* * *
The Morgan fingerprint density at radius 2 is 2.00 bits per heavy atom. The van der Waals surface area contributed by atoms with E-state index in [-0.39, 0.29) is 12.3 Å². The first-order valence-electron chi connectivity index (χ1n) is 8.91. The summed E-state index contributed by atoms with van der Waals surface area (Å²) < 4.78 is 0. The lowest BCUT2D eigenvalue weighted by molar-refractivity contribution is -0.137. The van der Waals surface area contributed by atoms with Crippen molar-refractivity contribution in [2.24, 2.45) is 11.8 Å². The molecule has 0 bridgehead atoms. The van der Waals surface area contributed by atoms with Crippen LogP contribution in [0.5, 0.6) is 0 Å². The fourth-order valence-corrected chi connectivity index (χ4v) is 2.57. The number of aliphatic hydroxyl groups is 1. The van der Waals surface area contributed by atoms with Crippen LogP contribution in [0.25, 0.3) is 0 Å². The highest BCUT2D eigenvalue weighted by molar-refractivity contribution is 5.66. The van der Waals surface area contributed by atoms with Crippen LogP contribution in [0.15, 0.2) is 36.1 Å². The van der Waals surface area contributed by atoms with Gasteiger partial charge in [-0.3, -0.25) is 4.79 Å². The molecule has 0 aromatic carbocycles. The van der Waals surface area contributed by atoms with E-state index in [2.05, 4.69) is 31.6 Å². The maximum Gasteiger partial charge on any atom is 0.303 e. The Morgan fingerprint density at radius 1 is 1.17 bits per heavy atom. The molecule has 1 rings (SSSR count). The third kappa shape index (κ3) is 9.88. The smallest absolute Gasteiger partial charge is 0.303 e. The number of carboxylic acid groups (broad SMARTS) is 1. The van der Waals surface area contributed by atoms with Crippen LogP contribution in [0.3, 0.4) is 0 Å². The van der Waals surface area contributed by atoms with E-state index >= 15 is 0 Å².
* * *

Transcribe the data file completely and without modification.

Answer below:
The Morgan fingerprint density at radius 2 is 2.00 bits per heavy atom. The van der Waals surface area contributed by atoms with E-state index in [-0.39, 0.29) is 12.3 Å². The first-order valence-electron chi connectivity index (χ1n) is 8.91. The summed E-state index contributed by atoms with van der Waals surface area (Å²) < 4.78 is 0. The lowest BCUT2D eigenvalue weighted by molar-refractivity contribution is -0.137. The van der Waals surface area contributed by atoms with Crippen molar-refractivity contribution in [2.24, 2.45) is 11.8 Å². The molecule has 0 bridgehead atoms. The van der Waals surface area contributed by atoms with Crippen LogP contribution in [0.5, 0.6) is 0 Å². The fourth-order valence-corrected chi connectivity index (χ4v) is 2.57. The number of aliphatic hydroxyl groups is 1. The van der Waals surface area contributed by atoms with Crippen LogP contribution in [0.25, 0.3) is 0 Å². The highest BCUT2D eigenvalue weighted by molar-refractivity contribution is 5.66. The van der Waals surface area contributed by atoms with Crippen LogP contribution in [0.15, 0.2) is 36.1 Å². The van der Waals surface area contributed by atoms with Gasteiger partial charge in [-0.3, -0.25) is 4.79 Å². The molecule has 0 aromatic carbocycles. The van der Waals surface area contributed by atoms with E-state index in [2.05, 4.69) is 31.6 Å². The maximum Gasteiger partial charge on any atom is 0.303 e. The Morgan fingerprint density at radius 1 is 1.17 bits per heavy atom. The molecule has 1 rings (SSSR count). The third kappa shape index (κ3) is 9.88. The smallest absolute Gasteiger partial charge is 0.303 e. The number of carboxylic acid groups (broad SMARTS) is 1. The van der Waals surface area contributed by atoms with Crippen LogP contribution in [0.3, 0.4) is 0 Å². The van der Waals surface area contributed by atoms with E-state index >= 15 is 0 Å².